I Heart Bags

I have a thing for bags.  My quest for the perfect bag has been long and detailed.  The perfect bag is beautiful, goes with anything, has space for everything, is adjustable and doesn’t cost more than the national debt.  Ok, I’m a cheap ass so it really needs to cost less than 50 bucks (who am I kidding? 30 and it better be awesome).  I look at bags every time and everywhere I see them.  Department stores, specialty shops, Amazon, Ebay etc…I love second hand stuff the most (save the planet…blah blah blah…)so I have dug through countless piles of frightening things that I’d like to slap some designer for. [My desire to slap designers runs deep.  More on this another time.] I even stare at the bags I see people carrying (I’m a bag stalker) . The only bag I have ever found that really comes close to what I am looking for is this one (purple, or black in case you were thinking of getting me one), which at $190 new and sometimes up to $175 used I have pretty much given up on owning.  The quest is what got me in to making bags in the first place.  I had just graduated from making curtains to hemming pants and I felt that I was ready for something more fun so I of course jumped right in to the most complicated type of bag I could think of: a back pack.

Here it is.  I made it.  I used it.  I loved it. Obviously it has issues but I had tons of fun figuring it out, screwing it up,  tearing it apart and starting again.  It came out really good for a first try and I even got some compliments on it.

Warning! Soap Box ahead:  

Just do it.  Whatever it is you are thinking about trying, just do it. You don’t have to show anyone if it comes out like crap. But you might surprise yourself and you will certainly learn something and the next one will be better.  This thing by Ira Glass (hearts and flowers) inspired me recently

I’ve learned a lot since the backpack (I should probably try another one). I’ve made lots of bags but one thing I hadn’t ever done was make a plain, unlined tote bag.

So, My plain unlined tote bag…yeah right.  I can’t help it I have to complicate everything.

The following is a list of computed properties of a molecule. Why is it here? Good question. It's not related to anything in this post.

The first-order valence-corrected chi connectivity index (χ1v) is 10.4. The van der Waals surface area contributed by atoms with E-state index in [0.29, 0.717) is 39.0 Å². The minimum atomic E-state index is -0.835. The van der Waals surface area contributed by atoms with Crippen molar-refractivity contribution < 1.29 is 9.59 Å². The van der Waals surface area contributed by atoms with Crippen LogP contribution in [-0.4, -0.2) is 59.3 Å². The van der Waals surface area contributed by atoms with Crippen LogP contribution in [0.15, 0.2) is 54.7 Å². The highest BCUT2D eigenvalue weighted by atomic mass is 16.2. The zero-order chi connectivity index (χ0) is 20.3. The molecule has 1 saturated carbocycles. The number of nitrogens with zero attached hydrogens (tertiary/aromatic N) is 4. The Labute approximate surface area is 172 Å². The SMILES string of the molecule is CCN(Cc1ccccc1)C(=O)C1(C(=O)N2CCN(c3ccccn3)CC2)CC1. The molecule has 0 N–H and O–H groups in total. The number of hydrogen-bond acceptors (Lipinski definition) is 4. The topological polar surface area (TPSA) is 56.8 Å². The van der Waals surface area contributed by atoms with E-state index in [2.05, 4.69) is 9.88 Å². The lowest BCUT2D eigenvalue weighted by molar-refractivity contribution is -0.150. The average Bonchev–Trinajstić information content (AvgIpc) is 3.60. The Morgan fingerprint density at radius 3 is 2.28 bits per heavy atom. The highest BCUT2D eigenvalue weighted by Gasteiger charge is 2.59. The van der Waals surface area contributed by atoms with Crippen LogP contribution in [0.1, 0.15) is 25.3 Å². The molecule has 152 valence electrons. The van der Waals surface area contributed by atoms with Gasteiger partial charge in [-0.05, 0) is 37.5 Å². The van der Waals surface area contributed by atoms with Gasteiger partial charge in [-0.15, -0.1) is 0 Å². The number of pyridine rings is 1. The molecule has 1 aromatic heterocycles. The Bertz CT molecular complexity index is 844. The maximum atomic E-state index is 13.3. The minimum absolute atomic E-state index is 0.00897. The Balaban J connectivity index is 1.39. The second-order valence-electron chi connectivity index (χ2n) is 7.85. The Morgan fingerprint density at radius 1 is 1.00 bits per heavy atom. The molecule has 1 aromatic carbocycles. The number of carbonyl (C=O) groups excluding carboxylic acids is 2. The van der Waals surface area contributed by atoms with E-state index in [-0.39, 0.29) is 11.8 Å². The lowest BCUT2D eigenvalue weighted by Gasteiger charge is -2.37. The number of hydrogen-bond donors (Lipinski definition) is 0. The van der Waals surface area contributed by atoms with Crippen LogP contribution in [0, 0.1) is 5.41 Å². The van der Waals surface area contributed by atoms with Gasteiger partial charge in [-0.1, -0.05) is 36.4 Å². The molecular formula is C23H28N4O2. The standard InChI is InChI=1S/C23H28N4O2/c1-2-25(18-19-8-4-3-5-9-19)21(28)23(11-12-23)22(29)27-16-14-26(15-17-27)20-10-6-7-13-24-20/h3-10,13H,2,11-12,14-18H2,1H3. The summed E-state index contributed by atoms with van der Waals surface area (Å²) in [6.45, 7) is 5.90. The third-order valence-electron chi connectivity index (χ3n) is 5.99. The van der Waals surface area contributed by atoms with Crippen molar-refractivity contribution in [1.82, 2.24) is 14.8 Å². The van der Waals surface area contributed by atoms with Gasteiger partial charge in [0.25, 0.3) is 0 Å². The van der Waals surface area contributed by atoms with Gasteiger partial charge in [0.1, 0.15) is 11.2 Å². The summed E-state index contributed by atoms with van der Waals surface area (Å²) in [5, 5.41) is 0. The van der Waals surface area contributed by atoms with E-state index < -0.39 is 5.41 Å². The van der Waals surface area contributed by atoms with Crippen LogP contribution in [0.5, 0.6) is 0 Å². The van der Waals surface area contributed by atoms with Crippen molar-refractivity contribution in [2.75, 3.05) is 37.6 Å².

Pillow cases are great for making bags.  They are super cheap (got mine for 99 cents at the goodwill).  They come in fun and funky patterns and if you want to go way easy you don’t even have to cut it open just sew a couple handles to the top and there you go.  A full sized pillow case is pretty big for a tote bag, though and I wanted my handles to match so I cut mine up.  I turned it inside out and cut off the sewn edge then used the seam ripper to open the hemmed edge.  I aim for as little waste as possible without going insane.  The hem on a pillow case is pretty wide just cutting it off would lose you a lot of useful material.  There are times when it’s worth the waste to just chop the bugger off but I’ll go into that another time.

Once you have a big open piece of fabric it’s time to get out the iron.

Minor tangent:

My mom is (or has been off and on over the years) a professional seamstress, so of course I never learned to really sew until I was grown up.  This summer she taught me how to work from a pattern which was lots of fun.  I continue to ignore most of the things she taught me, cause, well I’m just that way.  One thing I learned (but still sometimes ignore) that has changed the way the doodads I make come out is:


With that said you noticed my parenthetical comment above and are wondering why one second I’m saying DO THIS!  and the next I’m saying I don’t always do this.  Two reasons.  1) Everything you sew will look better if you press it.  2) Life happens.  If I have 30 minutes to sew I’m gonna grab it and the hell with pressing.  I’m not selling this shit, I’m sewing cause I like to and I’m not going to waste half my 30 minutes getting out the iron and waiting for heat. I Grab the fabric and get started.  Of course when I have 2 hours or if what I’m making is intended for a gift I whip her out and make flatness and creases in all the (sort of) right places.